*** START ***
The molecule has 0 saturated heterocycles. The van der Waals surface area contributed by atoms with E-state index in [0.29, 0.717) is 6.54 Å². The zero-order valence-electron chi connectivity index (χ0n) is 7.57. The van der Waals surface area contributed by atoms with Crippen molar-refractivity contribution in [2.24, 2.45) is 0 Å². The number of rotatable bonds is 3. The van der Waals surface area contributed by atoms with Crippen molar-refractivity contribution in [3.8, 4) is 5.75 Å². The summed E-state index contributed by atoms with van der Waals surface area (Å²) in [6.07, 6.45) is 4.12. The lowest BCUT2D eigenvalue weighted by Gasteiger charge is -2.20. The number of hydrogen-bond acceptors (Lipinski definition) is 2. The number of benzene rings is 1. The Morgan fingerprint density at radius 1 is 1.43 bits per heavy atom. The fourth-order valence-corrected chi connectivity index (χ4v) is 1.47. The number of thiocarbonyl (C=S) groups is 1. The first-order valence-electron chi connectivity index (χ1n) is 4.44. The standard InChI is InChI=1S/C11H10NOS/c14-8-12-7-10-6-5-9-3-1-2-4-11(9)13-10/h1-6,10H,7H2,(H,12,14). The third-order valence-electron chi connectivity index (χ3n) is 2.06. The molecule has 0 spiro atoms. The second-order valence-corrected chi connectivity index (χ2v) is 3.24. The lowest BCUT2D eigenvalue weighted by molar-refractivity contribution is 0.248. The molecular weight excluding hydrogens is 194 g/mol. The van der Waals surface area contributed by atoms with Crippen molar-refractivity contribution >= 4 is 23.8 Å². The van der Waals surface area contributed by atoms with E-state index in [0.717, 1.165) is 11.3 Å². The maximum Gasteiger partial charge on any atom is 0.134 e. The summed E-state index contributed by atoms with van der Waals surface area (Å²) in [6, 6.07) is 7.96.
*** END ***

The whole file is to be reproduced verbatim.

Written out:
The molecule has 0 saturated heterocycles. The van der Waals surface area contributed by atoms with E-state index in [0.29, 0.717) is 6.54 Å². The zero-order valence-electron chi connectivity index (χ0n) is 7.57. The van der Waals surface area contributed by atoms with Crippen molar-refractivity contribution in [2.24, 2.45) is 0 Å². The number of rotatable bonds is 3. The van der Waals surface area contributed by atoms with Crippen molar-refractivity contribution in [3.8, 4) is 5.75 Å². The summed E-state index contributed by atoms with van der Waals surface area (Å²) in [6.07, 6.45) is 4.12. The lowest BCUT2D eigenvalue weighted by Gasteiger charge is -2.20. The number of hydrogen-bond acceptors (Lipinski definition) is 2. The number of benzene rings is 1. The Morgan fingerprint density at radius 1 is 1.43 bits per heavy atom. The fourth-order valence-corrected chi connectivity index (χ4v) is 1.47. The number of thiocarbonyl (C=S) groups is 1. The first-order valence-electron chi connectivity index (χ1n) is 4.44. The standard InChI is InChI=1S/C11H10NOS/c14-8-12-7-10-6-5-9-3-1-2-4-11(9)13-10/h1-6,10H,7H2,(H,12,14). The third-order valence-electron chi connectivity index (χ3n) is 2.06. The molecule has 0 spiro atoms. The second-order valence-corrected chi connectivity index (χ2v) is 3.24. The lowest BCUT2D eigenvalue weighted by molar-refractivity contribution is 0.248. The molecular weight excluding hydrogens is 194 g/mol. The van der Waals surface area contributed by atoms with Crippen molar-refractivity contribution >= 4 is 23.8 Å². The van der Waals surface area contributed by atoms with E-state index in [0.717, 1.165) is 11.3 Å². The maximum Gasteiger partial charge on any atom is 0.134 e. The summed E-state index contributed by atoms with van der Waals surface area (Å²) in [6, 6.07) is 7.96.